This aol thing was videoed right? I’m really terrible about remembering quotes and things, but Chris was sweet and funny and seemed pretty relaxed.
I’ve never been to a signing or seen him in person, so that was fun. And he did say (and I’m sure the clips will pop up) that it was really the kids who represented different pieces of him than Cash was a direct reflection - even though it does seem that there are things that Cash does/experiences that seem like things Chris has also gone through (like drug sampling, and he did talk about having agoraphobia a bit).
The questions were even interesting, I’ll try and remember them (seriously, Swiss cheese brains).
I’m glad I went. I do wish he liked performing. That’s really more my consumable thing.
He’s really good about displacing gender stereotypes.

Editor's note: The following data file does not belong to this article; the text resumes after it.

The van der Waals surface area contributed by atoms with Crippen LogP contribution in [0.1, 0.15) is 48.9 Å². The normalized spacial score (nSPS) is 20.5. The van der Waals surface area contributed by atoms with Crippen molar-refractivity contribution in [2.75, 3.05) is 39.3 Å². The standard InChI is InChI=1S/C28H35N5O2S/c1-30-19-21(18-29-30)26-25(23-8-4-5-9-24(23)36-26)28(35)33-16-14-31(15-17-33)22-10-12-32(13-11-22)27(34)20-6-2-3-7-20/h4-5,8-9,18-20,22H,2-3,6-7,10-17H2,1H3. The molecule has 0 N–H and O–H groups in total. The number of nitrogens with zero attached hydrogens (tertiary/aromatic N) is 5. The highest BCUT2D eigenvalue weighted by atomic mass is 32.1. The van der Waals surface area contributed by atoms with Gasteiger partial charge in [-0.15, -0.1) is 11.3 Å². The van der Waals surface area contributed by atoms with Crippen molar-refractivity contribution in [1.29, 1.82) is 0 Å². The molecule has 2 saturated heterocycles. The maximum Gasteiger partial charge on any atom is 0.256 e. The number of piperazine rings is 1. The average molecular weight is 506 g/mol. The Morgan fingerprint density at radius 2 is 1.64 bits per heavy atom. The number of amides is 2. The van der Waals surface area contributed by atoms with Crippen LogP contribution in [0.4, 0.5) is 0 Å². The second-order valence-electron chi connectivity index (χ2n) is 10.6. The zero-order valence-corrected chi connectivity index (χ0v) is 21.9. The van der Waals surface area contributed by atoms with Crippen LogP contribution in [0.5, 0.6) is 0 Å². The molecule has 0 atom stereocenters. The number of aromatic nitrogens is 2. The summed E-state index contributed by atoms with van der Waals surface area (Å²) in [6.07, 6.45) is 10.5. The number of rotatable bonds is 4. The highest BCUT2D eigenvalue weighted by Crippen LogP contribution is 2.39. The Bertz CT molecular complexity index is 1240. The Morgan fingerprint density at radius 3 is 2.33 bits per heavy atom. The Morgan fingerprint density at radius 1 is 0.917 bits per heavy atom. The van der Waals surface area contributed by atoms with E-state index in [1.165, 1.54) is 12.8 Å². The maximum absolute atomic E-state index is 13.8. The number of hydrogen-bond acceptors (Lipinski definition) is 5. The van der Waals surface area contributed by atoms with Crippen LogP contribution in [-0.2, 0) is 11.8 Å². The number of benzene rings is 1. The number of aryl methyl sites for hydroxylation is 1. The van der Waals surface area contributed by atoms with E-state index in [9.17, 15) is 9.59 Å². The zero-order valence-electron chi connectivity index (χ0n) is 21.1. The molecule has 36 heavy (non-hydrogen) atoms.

He makes it clear that Holly is pretty; he then proceeds to shape her whole character as this autonomous, clever, badass motherfucker who will throw away the rule book and do what needs to be done to get shit done, and never brings up the fact that she is a ‘she’ or a 'pretty she’ except when shit hits the fan and she’s being a bamf and then usually it’s Artemis that reminds the audience “by the way, this woman is kicking ass and she’s DOING IT REGARDLESS OF HER LOOKS”.
He also writes Holly as a character who is clearly unashamed of her femininity. She grows out bangs (a purely aesthetic thing) and she’s affectionate. She has emotions and she sits in coffee shops. I’d be willing to bet that on her off days she sometimes wears skirts and she does say that unlike the boys, she uses moisturizer to keep her ears looking good.
Colfer essentially tells his audience that you can be a girl, you can be a pretty girl, you can be a girl who likes feminine things, and you can still take care of business.